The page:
“The District’s general fund property tax mill levy is at the maximum and so is the Miscellaneous Levy. The taxable valuation in the District declined 7 (percent) last year and is projected to decline an additional 2.5 (percent) this year. The District has $56.4 million of debt. A Building Fund Levy would require voter approval of 60 (percent) plus one vote. That would be very challenging with the current economic conditions in the District. There are virtually no opportunities for increased funding and there appears to be additional risk for decreased funding.
The District is self-insured for health insurance. There is risk in being self-insured and the District has managed part of that risk with a $100,000 stop-loss per individual. The District provides an outstanding health care package and it would be rated as one of the very best among all school districts in the State.
Enrollment for the District is 7,405 and very even for 2018-2019. Peak enrollment was 7,621 in 2014-2015. A decline in enrollment would be a major concern since funding from the State is based on Average Daily Membership (ADM) and the State has provided no increase per ADM this biennium.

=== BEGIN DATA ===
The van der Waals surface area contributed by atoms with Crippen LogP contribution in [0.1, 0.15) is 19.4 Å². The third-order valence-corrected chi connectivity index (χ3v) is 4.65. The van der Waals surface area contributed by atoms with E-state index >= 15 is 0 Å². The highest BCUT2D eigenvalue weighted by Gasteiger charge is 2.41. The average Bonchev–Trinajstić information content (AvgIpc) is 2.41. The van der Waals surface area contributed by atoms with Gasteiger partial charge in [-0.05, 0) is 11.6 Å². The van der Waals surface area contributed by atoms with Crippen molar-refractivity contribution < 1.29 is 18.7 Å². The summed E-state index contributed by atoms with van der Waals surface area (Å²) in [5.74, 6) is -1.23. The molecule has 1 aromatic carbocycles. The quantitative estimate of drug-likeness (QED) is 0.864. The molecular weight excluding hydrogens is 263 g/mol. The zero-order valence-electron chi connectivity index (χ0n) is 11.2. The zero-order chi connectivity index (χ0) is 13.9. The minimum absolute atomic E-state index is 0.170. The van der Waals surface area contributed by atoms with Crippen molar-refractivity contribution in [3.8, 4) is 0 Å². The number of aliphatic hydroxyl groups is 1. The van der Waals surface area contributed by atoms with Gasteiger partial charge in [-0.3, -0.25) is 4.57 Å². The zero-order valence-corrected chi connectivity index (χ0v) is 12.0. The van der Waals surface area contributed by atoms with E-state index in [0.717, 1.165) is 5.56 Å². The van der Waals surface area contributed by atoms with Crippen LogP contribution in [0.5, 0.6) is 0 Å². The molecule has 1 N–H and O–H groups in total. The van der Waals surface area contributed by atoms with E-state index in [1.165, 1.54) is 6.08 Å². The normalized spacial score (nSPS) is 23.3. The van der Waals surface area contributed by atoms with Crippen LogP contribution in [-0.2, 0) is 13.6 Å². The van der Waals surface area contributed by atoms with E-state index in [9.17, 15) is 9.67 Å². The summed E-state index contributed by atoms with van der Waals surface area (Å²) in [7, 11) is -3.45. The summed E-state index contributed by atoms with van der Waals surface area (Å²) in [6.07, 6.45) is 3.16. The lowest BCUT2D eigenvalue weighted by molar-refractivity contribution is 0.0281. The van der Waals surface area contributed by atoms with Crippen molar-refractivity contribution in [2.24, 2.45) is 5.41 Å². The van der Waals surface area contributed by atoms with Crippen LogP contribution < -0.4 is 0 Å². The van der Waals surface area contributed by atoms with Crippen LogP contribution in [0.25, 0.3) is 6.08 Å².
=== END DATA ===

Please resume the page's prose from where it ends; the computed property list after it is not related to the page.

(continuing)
Take-home pay after Jan. 31, 2018 has increased for nearly all certified employees due to the decrease in federal income taxes.
The District’s summary of negotiations from 2009-2018 for the total package showed cumulative increases of 51.6 (percent) compared to the Consumer Price Index cumulative increase of 16.1 (percent).”
Another point of contention has been the district’s sick leave policy. Teachers wanted to change the language in the policy to enable them to take up to seven days of their sick leave to care for an adult child over the age of 21, as well as their ill spouse, parents, dependents and minor children and stepchildren. The school board negotiators had proposed allowing teachers to use up to seven sick leave days to care for dependents who are covered by their health insurance, including adult children over 21. But teachers want to use the leave to care for adult children who are not covered by their health insurance. Right now they can take emergency leave, but must pay for a substitute during the time they are gone.